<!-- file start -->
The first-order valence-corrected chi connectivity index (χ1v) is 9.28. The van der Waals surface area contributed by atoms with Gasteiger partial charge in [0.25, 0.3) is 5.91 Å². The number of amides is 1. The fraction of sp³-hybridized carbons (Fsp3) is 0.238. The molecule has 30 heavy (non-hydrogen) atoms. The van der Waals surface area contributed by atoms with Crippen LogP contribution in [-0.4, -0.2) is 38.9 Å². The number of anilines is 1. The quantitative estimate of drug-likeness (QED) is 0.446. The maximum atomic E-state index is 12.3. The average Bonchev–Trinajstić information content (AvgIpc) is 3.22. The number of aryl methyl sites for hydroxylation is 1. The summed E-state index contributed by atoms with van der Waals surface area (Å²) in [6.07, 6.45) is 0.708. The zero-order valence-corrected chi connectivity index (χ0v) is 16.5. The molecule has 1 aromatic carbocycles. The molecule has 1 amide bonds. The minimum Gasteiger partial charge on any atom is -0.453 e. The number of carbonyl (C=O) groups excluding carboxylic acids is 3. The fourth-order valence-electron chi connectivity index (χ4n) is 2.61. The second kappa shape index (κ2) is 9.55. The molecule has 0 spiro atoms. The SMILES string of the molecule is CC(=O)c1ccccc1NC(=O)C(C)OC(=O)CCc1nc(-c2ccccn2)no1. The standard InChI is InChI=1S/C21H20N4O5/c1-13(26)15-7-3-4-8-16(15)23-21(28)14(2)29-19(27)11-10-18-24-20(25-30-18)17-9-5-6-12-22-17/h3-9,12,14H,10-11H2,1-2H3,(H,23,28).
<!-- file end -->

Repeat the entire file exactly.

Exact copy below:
The first-order valence-corrected chi connectivity index (χ1v) is 9.28. The van der Waals surface area contributed by atoms with Gasteiger partial charge in [0.25, 0.3) is 5.91 Å². The number of amides is 1. The fraction of sp³-hybridized carbons (Fsp3) is 0.238. The molecule has 30 heavy (non-hydrogen) atoms. The van der Waals surface area contributed by atoms with Crippen LogP contribution in [-0.4, -0.2) is 38.9 Å². The number of anilines is 1. The quantitative estimate of drug-likeness (QED) is 0.446. The maximum atomic E-state index is 12.3. The average Bonchev–Trinajstić information content (AvgIpc) is 3.22. The number of aryl methyl sites for hydroxylation is 1. The summed E-state index contributed by atoms with van der Waals surface area (Å²) in [6.07, 6.45) is 0.708. The zero-order valence-corrected chi connectivity index (χ0v) is 16.5. The molecule has 1 aromatic carbocycles. The molecule has 1 amide bonds. The minimum Gasteiger partial charge on any atom is -0.453 e. The number of carbonyl (C=O) groups excluding carboxylic acids is 3. The fourth-order valence-electron chi connectivity index (χ4n) is 2.61. The second kappa shape index (κ2) is 9.55. The molecule has 0 spiro atoms. The SMILES string of the molecule is CC(=O)c1ccccc1NC(=O)C(C)OC(=O)CCc1nc(-c2ccccn2)no1. The standard InChI is InChI=1S/C21H20N4O5/c1-13(26)15-7-3-4-8-16(15)23-21(28)14(2)29-19(27)11-10-18-24-20(25-30-18)17-9-5-6-12-22-17/h3-9,12,14H,10-11H2,1-2H3,(H,23,28).